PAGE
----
Evaluating Expressions - Visual Basic

Evaluating Expressions - Visual Basic


Most programmers probably already know this, but I have observed that for beginner programmers, it is quite frequently unknown or overlooked.

When you evaluate expressions you need not evaluate "If <expression> = true then", you simply evaluate "If <expression> then"

This is because <expression> already produces a Boolean value, and an if then branch breaks down to the following logic:

1.If <Expression> then
2.    'True was the case
3.Else
4.    'False was the case
5.End If

So when you evaluate the following expression for example:

(1+2 = 4)

This will automatically become false, because 1+2 does not equal 4.

True will always = true (It is what it is!)
False will always = false(It is what it is!)

Which means that saying:

1.If (1+2=4) = true then
2.    'True was the case
3.Else
4.    'False was the case
5.End If

is effectively saying the same as saying

1.If <Boolean> = true then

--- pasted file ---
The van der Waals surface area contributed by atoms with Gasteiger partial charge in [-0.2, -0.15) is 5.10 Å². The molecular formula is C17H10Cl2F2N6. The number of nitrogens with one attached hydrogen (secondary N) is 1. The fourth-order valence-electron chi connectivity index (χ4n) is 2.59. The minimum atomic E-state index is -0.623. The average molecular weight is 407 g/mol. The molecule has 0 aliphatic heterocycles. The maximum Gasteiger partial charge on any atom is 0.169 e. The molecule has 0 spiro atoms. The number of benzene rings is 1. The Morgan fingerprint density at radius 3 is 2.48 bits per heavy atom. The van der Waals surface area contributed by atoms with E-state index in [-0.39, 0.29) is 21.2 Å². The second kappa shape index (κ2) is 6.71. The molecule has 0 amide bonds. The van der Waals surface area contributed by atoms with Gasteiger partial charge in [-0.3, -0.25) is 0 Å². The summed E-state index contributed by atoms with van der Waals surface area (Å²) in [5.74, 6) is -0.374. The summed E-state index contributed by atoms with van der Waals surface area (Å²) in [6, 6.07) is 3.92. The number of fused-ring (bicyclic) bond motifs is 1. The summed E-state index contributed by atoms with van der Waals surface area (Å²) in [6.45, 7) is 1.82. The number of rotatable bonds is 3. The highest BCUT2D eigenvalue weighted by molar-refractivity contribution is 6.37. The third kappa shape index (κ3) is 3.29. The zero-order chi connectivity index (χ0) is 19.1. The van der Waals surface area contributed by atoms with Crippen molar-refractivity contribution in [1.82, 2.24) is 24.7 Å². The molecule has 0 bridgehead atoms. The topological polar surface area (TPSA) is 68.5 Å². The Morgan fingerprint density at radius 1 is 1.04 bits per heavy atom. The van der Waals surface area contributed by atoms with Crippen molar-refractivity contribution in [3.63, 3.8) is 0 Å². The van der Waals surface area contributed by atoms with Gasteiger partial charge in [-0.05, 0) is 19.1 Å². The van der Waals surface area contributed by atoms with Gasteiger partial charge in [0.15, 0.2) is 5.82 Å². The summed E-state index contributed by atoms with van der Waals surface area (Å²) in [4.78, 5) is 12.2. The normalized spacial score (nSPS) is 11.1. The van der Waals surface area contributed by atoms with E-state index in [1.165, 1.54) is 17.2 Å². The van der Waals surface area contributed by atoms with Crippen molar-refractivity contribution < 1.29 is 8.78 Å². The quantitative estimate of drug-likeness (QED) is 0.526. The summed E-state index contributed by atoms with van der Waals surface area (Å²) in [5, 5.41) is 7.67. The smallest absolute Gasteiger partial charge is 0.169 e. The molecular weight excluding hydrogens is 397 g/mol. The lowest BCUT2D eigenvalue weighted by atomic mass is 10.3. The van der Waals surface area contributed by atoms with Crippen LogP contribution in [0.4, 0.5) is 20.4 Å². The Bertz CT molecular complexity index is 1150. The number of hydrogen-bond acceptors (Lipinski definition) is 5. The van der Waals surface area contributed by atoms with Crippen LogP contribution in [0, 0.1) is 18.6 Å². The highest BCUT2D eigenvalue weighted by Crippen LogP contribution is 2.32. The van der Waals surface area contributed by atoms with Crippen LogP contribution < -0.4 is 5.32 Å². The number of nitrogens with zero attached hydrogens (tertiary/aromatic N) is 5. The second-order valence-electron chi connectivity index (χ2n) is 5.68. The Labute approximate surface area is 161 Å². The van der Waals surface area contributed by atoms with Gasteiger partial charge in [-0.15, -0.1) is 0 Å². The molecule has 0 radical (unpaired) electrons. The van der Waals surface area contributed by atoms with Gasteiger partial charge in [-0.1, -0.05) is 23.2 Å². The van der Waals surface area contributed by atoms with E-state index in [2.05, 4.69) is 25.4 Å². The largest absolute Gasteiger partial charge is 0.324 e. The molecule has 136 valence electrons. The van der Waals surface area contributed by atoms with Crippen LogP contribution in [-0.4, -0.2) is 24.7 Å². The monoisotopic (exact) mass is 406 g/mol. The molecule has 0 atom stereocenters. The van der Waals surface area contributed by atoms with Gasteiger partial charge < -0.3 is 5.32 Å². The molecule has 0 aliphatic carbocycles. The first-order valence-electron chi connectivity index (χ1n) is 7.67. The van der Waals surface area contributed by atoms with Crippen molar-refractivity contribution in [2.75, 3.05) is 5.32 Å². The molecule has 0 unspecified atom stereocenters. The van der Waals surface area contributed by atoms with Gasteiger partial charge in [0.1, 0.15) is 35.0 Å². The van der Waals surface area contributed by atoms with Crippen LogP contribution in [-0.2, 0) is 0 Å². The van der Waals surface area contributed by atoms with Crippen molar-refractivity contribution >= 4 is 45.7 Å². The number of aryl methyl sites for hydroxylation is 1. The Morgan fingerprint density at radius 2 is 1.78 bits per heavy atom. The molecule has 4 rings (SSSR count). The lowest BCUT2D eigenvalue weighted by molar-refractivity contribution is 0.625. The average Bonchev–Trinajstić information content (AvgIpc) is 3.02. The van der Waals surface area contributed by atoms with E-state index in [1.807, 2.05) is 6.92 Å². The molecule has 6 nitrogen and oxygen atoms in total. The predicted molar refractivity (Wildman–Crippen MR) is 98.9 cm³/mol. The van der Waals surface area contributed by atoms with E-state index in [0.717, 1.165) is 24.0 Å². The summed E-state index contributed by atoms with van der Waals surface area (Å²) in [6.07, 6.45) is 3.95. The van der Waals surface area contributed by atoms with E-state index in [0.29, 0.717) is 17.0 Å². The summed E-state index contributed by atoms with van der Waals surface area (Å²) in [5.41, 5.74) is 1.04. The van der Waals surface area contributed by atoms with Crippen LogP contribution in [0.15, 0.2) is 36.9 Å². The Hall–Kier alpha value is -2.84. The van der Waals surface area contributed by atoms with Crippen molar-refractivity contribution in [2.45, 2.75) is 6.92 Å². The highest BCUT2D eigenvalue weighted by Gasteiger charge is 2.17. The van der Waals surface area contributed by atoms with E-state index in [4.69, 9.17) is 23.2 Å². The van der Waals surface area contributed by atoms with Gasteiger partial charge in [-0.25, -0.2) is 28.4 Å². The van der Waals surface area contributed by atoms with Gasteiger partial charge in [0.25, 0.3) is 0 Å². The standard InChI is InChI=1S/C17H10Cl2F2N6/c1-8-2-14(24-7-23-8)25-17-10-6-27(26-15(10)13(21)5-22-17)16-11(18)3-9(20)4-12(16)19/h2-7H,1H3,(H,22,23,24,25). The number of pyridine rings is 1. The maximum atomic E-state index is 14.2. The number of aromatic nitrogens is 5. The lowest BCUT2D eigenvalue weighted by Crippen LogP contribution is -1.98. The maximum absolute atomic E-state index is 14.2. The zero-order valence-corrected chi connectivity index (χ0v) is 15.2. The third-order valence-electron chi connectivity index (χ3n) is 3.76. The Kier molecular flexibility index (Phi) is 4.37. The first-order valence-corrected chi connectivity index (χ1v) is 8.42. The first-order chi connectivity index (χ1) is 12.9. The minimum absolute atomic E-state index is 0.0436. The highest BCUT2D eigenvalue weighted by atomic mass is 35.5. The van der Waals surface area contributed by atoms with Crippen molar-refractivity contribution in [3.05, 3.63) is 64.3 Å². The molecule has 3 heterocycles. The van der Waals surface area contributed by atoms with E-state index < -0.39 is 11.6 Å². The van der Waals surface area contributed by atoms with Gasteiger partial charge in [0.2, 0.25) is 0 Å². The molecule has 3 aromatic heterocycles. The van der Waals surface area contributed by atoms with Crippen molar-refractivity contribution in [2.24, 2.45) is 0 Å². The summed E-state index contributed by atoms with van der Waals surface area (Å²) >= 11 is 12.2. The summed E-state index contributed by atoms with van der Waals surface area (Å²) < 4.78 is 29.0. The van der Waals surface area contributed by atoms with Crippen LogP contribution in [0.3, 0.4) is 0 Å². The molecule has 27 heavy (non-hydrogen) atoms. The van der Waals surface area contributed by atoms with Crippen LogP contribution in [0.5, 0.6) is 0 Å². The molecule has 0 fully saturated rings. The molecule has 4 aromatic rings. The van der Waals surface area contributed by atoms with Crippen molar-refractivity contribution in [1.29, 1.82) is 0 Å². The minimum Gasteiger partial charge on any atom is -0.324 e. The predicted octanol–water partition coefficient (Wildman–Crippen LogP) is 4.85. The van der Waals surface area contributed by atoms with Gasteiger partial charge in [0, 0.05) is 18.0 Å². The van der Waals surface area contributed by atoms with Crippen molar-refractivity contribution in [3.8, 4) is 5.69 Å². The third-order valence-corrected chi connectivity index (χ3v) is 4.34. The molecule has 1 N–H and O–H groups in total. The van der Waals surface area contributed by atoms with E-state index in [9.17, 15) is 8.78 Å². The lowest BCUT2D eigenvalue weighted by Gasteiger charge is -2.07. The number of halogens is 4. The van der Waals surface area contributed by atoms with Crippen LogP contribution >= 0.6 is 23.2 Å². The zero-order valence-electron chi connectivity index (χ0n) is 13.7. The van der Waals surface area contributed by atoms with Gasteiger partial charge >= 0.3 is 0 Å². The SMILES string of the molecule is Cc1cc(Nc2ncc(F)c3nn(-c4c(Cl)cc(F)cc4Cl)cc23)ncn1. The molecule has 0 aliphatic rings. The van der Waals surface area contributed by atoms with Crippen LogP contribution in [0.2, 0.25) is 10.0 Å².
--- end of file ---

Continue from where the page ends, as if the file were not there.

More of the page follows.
2.2.    'True was the case
3.3.Else
4.4.    'False was the case
5.5.End If


Bus since a Boolean "is what is", we need not check if "<Boolean>" = true...
So the following is the same as above:

1.If <Boolean> then
2.    'True was the case
3.Else
4.    'False was the case
5.End If

And the following is just as absurd as evaluating true in an expression:

1.If (((((1 + 2) = 3) = True) = True) = True) Then
2.    'True was the case
3.Else
4.    'False was the case
5.End If

In conclusion, try to remember, "It is what it is."

References

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Comments
  • Hi Paul, I think it will be nice if you add more into this article about short-cutting and various ways of writing if and logic in VB.NET (I think there is a syntax, but I always forgot exact details). If you also add a bit of the similar for C# (e.g. how to short cut IF logic) then it will be great. It may be not the exact topic of this article, but something I often need and when I need it, I do an extra research every time

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